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Pima County officials offer residents prizes, lottery tickets to get vaccinated

Pima County officials offer residents prizes, lottery tickets to get vaccinated

Now that the demand for vaccinations has slowed, county health officials say they hope incentives like lottery tickets help persuade more people here to get inoculated against the coronavirus.

Pima County’s vaccination strategy has changed since the vaccine rollout started, when officials would discreetly share the times and locations of mobile clinics with nearby neighborhoods due to an overwhelming demand for vaccines.

Now that demand has slowed, the county is trying to incentivize more people to get vaccinated. To help officials decide how to do this, the county hired Nupoint Marketing to conduct a survey among adults in the county who are not yet fully vaccinated.

The discovery of Pima County’s first highly transmissible Delta variant underscores the urgency to vaccinate more people, said Pima County Health Director Dr. Theresa Cullen. And certain incentives, like prizes or gift cards, may help health officials reach more people who are hesitant to get vaccinated.

Nearly 14% of Pima County residents are hesitant, according to an estimate by the Office of the Assistant Secretary for Planning and Evaluation, which advises the U.S. Department of Health and Human Services on health policy issues.

The numbers come from federal survey data conducted from May 26 to June 7, and show 10% of county residents are “strongly hesitant.”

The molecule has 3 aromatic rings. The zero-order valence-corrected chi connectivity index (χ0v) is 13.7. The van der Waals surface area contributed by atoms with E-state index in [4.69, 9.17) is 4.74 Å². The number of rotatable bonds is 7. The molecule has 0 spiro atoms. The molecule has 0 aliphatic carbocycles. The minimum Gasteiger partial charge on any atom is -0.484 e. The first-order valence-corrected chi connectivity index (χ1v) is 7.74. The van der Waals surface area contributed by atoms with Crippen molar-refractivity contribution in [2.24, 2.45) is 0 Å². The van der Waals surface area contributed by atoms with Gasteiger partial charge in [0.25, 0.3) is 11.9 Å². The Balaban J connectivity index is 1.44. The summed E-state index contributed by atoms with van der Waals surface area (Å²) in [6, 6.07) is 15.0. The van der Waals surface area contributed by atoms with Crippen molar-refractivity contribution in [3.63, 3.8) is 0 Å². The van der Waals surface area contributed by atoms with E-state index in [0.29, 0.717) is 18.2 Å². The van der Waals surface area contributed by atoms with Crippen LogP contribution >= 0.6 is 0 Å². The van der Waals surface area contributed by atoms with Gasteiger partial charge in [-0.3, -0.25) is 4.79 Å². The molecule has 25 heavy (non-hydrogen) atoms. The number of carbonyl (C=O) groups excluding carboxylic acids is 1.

Nearly 53% of Pima County residents eligible to get a vaccine were fully vaccinated as of Thursday, June 17, according to CDC data.

The results of the Nupoint Marketing survey showed two main reasons unvaccinated respondents don’t want to take the vaccine: They don’t think it’s safe and don’t want to experience the side effects.

Other common reasons included: They don’t think COVID-19 is a threat to their health, they don’t think vaccines are effective and they don’t like being told what to do by the government.

They survey had some limitations, Cullen said. For example, the survey’s sample size was small, with only about 900 people. And not many people from minority populations took it.

Cullen said the Health Department’s communication efforts have continually emphasized that the vaccine is safe, effective against the virus and that the side effects are manageable. It’s been more difficult, however, to get the message across of the true threat to those who go unvaccinated.

“It’s been difficult to figure out how we translate that into a communication strategy other than saying, ‘You’re really at risk right now,’” Cullen said. “Given that the incidents of the COVID virus variants in the county have increased, you’re now more at risk to get ill. We are seeing that vaccines protect you from the variants of concern.”

The county hired a social media expert and frequently puts out information dispelling COVID-related myths and announcing where shots are available. But survey respondents tended to trust family, friends, local public-health experts, local nongovernmental health experts and university professors and researchers more than government officials.

While some people may never choose to get vaccinated, county officials were encouraged that some of the survey respondents indicated that certain incentives would motivate them to do it.